Defamation?

Question to Ask the Workplace Doctors about a boss’ complaint about a subordinate’s attitude:

Head of HR says the following to my boss: “Everyone is complaining about his attitude.” My boss demanded names and facts. One name given is the head of another department. We, my boss and I, confronted this person about this allegation, and she strongly denied saying such a thing. The head of HR has a mild psychopathic personality and can’t  see someone else in the limelight. I was warned when he came to the org that he would attack me because of my good record. Please advise.

Signed, My Attitude

Dear My Attitude:

Where there is smoke there is fire. This maxim signals something’s going on that is focused on you. Why? From this distance, there is no way of guessing. You label such an accusation “defamation” and say the Head of Human Resources “has a mild psychopathic personality and can’t accept to see someone else in the limelight.” However, it is the responsibility of Human Resources to investigate employee complaints. And it is in your interest to reflect what these complains say about you to learn how you are perceived rather than to blame the messenger.

Dan Kearney, a Human Resources manager with much experience and as a guest respondent, provides that response to your query: HR does not have to provide the name, except when the legal deposition time comes, then all facts must be revealed. All complaints should be written up by HR without the adjectives and/or summary conclusions. Keep the bias out of it. Only the “facts” should be in the complaint. HR should write up the complaint and have the employee sign and date and time it. This protects HR.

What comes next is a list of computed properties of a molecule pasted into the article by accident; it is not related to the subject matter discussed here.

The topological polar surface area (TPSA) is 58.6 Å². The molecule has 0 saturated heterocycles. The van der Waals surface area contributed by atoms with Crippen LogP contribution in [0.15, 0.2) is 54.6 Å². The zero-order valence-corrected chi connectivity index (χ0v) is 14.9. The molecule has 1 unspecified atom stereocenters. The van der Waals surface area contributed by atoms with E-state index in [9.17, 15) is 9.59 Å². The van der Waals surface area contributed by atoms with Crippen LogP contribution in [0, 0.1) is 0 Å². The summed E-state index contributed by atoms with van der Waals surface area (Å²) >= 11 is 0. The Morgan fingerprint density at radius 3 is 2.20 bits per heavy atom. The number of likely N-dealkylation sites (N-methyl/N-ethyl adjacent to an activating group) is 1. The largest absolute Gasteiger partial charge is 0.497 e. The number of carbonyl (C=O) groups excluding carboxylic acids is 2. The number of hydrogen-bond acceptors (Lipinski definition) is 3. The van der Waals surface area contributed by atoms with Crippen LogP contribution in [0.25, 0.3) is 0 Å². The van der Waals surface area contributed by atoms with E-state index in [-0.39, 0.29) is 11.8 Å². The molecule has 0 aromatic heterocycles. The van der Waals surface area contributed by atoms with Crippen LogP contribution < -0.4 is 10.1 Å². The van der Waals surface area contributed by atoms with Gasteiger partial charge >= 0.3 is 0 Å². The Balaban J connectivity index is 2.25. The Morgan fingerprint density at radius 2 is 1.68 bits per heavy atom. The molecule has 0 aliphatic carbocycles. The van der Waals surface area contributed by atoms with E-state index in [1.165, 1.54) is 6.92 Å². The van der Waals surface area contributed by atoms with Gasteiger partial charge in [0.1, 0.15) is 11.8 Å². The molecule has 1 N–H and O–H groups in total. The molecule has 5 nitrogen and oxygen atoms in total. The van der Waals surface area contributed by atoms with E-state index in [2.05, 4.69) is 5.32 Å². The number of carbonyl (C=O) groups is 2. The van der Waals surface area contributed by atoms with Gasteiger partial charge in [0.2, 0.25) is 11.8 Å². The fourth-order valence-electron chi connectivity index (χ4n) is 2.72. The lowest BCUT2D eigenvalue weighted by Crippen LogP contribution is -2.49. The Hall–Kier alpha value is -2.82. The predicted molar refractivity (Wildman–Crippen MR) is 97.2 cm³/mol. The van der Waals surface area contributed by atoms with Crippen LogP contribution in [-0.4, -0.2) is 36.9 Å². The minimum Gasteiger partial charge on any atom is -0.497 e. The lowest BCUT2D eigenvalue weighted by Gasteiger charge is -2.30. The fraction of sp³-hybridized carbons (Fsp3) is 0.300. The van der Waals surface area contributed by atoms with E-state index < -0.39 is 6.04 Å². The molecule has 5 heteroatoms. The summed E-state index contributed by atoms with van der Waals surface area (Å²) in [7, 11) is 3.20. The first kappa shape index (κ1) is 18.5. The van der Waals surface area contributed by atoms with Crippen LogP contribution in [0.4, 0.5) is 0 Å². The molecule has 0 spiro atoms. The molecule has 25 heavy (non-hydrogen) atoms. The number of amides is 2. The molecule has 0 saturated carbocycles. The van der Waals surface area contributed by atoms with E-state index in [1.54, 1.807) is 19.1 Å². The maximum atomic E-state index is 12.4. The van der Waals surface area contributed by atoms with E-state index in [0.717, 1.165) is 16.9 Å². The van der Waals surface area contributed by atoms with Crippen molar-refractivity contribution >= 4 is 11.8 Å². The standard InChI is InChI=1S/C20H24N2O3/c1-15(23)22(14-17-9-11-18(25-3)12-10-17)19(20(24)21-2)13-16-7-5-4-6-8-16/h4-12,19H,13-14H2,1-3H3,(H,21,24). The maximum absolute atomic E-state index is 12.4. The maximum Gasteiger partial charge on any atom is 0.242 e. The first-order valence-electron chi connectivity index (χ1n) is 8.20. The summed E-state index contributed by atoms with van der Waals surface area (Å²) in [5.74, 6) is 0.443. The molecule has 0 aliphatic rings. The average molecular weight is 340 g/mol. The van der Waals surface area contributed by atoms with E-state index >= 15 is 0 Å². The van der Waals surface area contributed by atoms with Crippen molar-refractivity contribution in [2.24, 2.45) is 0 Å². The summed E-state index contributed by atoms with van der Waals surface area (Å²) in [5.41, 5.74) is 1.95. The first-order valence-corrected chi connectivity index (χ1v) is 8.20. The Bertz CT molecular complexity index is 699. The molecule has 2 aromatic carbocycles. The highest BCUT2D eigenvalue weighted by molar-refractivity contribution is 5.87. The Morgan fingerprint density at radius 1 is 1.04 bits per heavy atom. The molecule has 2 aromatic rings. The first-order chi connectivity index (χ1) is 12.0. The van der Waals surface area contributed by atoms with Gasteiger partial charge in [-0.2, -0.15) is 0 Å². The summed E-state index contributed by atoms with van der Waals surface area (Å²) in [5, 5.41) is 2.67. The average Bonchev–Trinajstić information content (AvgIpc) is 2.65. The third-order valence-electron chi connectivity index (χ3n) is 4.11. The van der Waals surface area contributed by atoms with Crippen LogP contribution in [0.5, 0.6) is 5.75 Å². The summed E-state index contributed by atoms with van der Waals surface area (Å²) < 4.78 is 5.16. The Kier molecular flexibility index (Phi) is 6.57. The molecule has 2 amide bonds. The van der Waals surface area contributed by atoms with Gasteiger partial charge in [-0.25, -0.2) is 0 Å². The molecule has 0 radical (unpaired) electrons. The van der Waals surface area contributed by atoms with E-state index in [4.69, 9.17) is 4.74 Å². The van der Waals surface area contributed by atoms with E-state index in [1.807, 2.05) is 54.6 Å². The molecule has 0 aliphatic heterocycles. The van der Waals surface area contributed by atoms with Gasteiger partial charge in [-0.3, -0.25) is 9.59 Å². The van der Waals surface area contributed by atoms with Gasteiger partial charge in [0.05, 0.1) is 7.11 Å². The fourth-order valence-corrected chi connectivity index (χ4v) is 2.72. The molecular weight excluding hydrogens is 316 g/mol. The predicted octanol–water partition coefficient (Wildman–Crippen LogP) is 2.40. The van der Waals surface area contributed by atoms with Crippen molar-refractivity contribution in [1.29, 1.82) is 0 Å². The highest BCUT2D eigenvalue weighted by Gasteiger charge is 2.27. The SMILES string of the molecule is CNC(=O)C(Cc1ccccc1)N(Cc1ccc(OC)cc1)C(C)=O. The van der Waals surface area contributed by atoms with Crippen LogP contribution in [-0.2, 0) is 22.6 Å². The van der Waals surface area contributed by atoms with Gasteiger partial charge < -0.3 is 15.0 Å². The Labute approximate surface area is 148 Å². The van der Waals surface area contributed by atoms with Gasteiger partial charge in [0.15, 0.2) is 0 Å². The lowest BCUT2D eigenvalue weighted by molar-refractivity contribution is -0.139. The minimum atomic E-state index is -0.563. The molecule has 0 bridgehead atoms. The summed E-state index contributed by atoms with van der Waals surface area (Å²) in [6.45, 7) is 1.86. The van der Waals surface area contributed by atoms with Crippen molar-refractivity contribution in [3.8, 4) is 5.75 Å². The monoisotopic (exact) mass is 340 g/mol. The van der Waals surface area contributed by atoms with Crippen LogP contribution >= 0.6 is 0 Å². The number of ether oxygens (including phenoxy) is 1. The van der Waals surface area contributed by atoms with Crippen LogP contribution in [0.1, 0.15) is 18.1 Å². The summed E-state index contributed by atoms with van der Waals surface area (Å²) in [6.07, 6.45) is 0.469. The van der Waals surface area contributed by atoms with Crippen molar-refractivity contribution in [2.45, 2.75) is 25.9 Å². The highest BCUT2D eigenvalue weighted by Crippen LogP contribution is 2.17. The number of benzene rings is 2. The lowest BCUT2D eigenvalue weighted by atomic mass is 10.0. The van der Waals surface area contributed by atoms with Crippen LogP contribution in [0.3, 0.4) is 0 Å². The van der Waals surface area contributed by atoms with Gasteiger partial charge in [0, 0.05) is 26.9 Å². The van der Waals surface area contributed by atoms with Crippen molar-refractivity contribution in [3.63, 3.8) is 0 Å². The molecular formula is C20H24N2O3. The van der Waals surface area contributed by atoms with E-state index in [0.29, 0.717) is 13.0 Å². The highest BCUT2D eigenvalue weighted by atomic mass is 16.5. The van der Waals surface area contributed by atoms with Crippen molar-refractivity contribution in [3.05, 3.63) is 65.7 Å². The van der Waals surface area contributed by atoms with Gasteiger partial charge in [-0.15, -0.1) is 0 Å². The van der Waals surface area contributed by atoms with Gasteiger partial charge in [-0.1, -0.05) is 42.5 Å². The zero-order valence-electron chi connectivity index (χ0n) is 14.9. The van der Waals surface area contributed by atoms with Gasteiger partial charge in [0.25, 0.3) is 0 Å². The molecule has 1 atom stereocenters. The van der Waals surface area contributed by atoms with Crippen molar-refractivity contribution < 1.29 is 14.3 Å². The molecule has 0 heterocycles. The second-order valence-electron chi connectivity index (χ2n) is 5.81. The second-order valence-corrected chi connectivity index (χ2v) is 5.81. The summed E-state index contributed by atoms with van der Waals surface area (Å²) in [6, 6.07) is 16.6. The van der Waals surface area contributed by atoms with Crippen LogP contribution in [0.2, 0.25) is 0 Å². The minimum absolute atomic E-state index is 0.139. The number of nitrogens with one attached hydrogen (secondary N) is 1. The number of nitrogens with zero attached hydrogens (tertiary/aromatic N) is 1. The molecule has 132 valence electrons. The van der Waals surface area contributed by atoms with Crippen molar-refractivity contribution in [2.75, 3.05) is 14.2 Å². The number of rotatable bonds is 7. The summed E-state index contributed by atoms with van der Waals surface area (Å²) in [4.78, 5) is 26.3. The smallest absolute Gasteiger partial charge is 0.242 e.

The HR person should now go to the boss, with the statements, and inform him/her of such: There are existing complaints within the organizations that this individual committed the following acts. Then name the acts. HR should have thrown the ball in the boss’s court at that point. The boss then must ask HR if the complaints are consistent, not separate, varying acts and if they are credible. If yes, then proceed with an investigation. HR cannot investigate without authority from the boss, period! If the investigation demonstrates that the individual has in fact, committed the acts, then HR should get together with the boss and go over the evidence. An outside observer, the boss, can help determine the facts from an objective perspective. Then the individual employee, in question, should be confronted.

The key is that HR must have received a “complaint” – if no documented complaint, then no case. I’m bothered by the statements this individual made: “head of HR has a mild psychopathic personality and can’t accept to see to see someone else in the limelight. I was warned when he came to the org that he would attack me because of my good record.”

Kinda off the deep-end with his/her psychological labels without foundation. Plus it makes the individual look really bad. –In light of the protocols outlined by Kearney, further investigation appears justified. If the “everyone” is documented, your boss should counsel you and together, he and you, should develop a plan for attitude improvement.

We don’t provide legal advice. Consult an attorney if you conclude that in fact defamation has occurred. If not documented, you shouldn’t allow them to cause you to obsess about them. Whether justified or not, it is wise not to let this matter detract from what you are hired to do. It is not in your best interest to gossip about or to fight with HR. Working together with hands, head, and heart takes and makes big WEGOS is my signature. That is to suggest that face-saving and goodwill matter and is best achieved by focusing on the big picture.

Dan Kearney & Wm. Gorden